As for the garbage pit RealClimate, is was founded and is richly funded by Fenton, the PR firm, for the explicit purpose of suppressing dissent. Many of its primary contributors and editors are full-time government employees, at GISS and elsewhere, doing RC work on government time. Yet its traffic is a mere tiny sliver of WUWT's, because it ruthlessly censors and abuses any who disagree with the "Consensus line". Examine the self-portraits of "denizens" of WUWT or Climate Etc., Judith Curry's blog, or Tallbloke's Talkshop (best EU science blog 2011). Many and many document how they were driven to serious doubts about the AGW consensus by the arrogant and petulant, trivial narrowness of the material and moderation at RC. It is its own worst enemy.

Here's a wee sample:
Guest post submitted by Ian Rons
Further Down the Bore-Hole*
.
Regular readers will doubtless be familiar, either at first- or second-hand, with the enthusiasm with which moderators at RealClimate.org seem to reject comments from AGW sceptics. Ecotretas’ recent story on Realclimate censorship piqued my interest ...

*RC's sub-site where it dismisses, usually without notice or reason, unwelcome queries and comments.

Brian H | August 12, 2012

typo: "As for the garbage pit RealClimate, it was founded and is richly funded by Fenton,..."

Actually it is still owned by Fenton, through 'Environmental Media Services', its huge media arm. These are big boys, playing with hundreds of millions of dollars per annum, and heavily involved in political campaigning for (exclusively) leftist causes nationally and world-wide.

HI's total annual budget is ~$5 million, most of which goes on projects and activities which have nothing to do with climate. It would barely make for a rounding error on Fenton's income statements.

Mel. | August 12, 2012

EdG , I like to hear different takes on any issue. I know that I do not know the answer. .

Brian H, thanks for the info. WUWT. Is interesting.

Net. How about some facts, I thought I was leaning your way. But you are sending me the other way

Brian H | August 12, 2012

edit: Tallbloke's Talkshop (best EU science blog 2012)

KevinR.co.us | August 12, 2012

Brian H - if you follow the money back through WUWT to the Heartland Institute you get to financing from contributors such as Koch Industries & Exxon-Mobil. The Heartland Institute has an interesting history also (opposing the link between smoking & cancer).

That said I am now going back to Model S obsessive waiting and hoping.

Mel. | August 12, 2012

KJR4235, sounds like you are watching a lot of tv, Any facts?..

KevinR.co.us | August 12, 2012

Mel-
Not much TV. If you start with the WUWT website you don't find much (no real "about us" information). Then do a Google search on the primary blogger, Watt. Then read Wikipedia for where his seed money came from. Then Google Heartland Institute. & I stopped there.

Brian H | August 12, 2012

Wiki is edited aggressively by William Connolly on such subjects. He's a co-founder of RealClimate, the AGW whitewash site. You're just following a story line laid out carefully for you.

About WUWT, no real "About" page? Misstate mendaciously, much?
http://wattsupwiththat.com/about-wuwt/about2/
Far more thorough than most sites.

As far as the Google hits on HI, it drives leftists nuts, because despite being outspent by orders of magnitude, it still helps hold back the AGW scamsters, amongst others. Enjoy The Narrative™ you're being fed. While it lasts. The public is turning against all the deception.

Timo | August 12, 2012

If you want real science, forget blogs. Those are full of BS in both ways and biased for whatever reasons. Read the actual researches. Earth is warming up, there is no doubt about that in any paper, only thing questionable is is human contribution to that significant or not.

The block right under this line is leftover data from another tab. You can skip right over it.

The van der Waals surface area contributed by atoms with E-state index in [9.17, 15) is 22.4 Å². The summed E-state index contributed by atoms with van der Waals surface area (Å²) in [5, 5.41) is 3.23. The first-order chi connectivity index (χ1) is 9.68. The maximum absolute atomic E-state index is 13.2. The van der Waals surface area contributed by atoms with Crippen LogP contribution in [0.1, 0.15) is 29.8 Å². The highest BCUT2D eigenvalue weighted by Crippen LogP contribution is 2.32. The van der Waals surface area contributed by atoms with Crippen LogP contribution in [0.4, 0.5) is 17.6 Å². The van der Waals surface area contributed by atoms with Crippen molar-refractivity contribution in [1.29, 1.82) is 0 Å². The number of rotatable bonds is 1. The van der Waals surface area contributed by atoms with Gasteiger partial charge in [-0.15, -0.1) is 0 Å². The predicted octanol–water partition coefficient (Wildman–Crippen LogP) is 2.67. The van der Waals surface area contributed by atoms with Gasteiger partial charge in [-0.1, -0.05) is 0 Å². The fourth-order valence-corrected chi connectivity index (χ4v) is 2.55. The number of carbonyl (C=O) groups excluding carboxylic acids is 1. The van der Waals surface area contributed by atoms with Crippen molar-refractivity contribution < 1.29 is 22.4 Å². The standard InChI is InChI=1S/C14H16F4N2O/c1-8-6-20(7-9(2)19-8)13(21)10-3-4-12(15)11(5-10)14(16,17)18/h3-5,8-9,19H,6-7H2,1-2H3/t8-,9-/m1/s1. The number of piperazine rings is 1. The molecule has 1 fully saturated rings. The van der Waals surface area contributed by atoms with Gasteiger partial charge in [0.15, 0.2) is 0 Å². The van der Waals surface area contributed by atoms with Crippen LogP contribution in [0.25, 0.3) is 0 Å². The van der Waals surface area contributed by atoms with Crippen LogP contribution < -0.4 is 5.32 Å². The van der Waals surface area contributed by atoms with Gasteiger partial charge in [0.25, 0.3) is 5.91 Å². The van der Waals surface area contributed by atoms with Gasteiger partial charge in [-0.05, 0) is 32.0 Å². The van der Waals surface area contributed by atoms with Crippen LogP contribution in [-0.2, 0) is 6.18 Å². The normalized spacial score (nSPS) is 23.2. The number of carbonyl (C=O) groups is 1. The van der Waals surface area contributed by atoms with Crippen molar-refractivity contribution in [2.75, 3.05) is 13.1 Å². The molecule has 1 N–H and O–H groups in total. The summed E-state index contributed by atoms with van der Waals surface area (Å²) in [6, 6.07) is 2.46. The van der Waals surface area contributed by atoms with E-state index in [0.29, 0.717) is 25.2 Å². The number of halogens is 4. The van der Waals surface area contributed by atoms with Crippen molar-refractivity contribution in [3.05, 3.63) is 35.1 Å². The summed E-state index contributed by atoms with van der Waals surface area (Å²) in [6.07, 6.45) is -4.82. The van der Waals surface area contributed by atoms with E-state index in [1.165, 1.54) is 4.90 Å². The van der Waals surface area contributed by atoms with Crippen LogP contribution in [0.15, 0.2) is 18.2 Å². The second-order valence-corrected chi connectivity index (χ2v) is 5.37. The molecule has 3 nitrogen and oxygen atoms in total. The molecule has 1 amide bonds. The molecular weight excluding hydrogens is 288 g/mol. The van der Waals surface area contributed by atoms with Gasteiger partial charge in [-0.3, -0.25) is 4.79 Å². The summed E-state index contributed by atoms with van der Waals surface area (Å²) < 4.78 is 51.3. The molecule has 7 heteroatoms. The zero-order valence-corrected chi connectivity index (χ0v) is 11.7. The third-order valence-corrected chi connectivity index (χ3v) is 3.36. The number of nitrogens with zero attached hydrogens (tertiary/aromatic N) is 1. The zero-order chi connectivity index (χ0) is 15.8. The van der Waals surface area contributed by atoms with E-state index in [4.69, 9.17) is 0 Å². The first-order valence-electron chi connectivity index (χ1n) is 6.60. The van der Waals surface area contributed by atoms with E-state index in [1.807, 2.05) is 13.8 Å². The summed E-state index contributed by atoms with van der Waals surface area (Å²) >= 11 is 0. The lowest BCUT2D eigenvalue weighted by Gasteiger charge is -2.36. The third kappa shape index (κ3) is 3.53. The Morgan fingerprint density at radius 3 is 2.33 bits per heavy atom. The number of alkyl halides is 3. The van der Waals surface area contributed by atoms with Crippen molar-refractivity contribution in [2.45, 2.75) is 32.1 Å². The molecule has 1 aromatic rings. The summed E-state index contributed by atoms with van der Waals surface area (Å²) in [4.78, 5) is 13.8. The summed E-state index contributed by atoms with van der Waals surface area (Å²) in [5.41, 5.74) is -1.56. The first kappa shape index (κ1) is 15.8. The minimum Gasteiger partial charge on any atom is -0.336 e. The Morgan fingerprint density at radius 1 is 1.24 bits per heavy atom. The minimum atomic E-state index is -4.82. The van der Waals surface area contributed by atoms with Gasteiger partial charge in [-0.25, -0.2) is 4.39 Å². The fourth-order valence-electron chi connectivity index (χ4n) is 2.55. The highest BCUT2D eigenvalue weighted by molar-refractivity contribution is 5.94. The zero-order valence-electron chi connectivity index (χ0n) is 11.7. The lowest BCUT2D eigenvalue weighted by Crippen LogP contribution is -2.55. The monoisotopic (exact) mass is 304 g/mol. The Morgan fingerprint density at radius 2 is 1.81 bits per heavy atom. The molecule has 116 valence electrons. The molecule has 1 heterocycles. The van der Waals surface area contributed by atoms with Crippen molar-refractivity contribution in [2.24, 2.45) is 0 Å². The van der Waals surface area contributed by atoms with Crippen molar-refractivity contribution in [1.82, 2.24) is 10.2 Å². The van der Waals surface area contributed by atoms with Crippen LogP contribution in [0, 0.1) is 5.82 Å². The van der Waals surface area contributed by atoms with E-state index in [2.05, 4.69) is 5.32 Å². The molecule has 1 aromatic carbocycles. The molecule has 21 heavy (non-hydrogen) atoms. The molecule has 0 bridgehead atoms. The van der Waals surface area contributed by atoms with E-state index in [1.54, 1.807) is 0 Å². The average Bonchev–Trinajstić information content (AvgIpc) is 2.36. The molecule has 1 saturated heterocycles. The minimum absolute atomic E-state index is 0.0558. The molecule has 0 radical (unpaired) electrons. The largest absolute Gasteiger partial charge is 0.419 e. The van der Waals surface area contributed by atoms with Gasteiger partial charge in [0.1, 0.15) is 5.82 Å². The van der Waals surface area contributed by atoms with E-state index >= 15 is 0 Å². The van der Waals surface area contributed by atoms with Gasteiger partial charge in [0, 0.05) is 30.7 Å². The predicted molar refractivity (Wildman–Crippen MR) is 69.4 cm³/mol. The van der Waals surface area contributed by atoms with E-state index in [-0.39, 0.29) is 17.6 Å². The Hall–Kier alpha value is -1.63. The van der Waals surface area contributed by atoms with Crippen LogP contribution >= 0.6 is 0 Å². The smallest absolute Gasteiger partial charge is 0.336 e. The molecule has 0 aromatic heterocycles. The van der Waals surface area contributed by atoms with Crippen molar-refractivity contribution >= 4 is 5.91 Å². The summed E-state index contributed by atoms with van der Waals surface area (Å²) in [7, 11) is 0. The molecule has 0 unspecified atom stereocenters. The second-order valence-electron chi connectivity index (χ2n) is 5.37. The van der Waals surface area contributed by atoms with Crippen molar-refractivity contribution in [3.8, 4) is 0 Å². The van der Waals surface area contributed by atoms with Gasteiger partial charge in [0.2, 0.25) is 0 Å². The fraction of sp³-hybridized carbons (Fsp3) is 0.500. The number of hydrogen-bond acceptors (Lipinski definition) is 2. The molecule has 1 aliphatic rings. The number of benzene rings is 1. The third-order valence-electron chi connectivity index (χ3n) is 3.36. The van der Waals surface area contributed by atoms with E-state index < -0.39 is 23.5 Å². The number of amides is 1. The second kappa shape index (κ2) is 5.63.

jbunn | August 12, 2012

+1 Timo.

Any idiot with wordpress and a 15 dollar domain can be a blog author. Go read Nature, or Sci Am for a better use of your time. Go down to Scripps in La Jolla, or talk to oyster farmers in Washington state. Marine bioliogists and commercial interests are convinced, as are 95% of the reasearchers currently working in the field. There is no"other side" of the discussion to hear from.

Brian H | August 13, 2012

Heh. Both those are now owned by Georg von Holzbrinck, a German environmental activist. Quality and standards have dropped through the floor, as has circulation.
When his tendentious political editorializing got to be too much, people who had subscribed for decades began dropping them. I'm one.

Timo | August 13, 2012

Brian H is environmental denialist and religious defender of "nothing is changing in environment" suffering from very bad confirmation bias. Any contradictory evidence is being dismissed by default and any supporting evidence is accepted without question.

No need to continue this any further, he has made his mind and there is nothing we can do about that, so please just ignore him so that we can get back to topic.

brianman | August 13, 2012

WTB on-topic.

Mel. | August 13, 2012

KJR4234 , I read the blogs, and I wish I did that before I opened my fat mouth, sorry for that, you are more knowledgable on this than I. I have a problem believing many blogs as most appear purely political. . So many of my friends blame the Koch brothers for just about everything so I jumped the gun with no research
,

mitrabbit | August 13, 2012

Brian H

Thanks for your good humor. I think I'll stay with my "justification". Not sure why we actually need any justifications.

Glad to hear we are an Oil Empire. One less concern for me to worry about. Must mean the gasoline producers are raking it in with such an abundant oil supply and the high cost of gasoline.

By the way, remember these are MY justifications and what matters to me. Glad you love the S. Me to.

Got another ride yesterday in the back seat-not quite as much fun as driving, but I thoroughly enjoyed the ride.

I was told in the next 4 or so weeks the showrooms in the SF Bay area will have test cars to drive. That's a mile from my home-I may just want another drive! or two!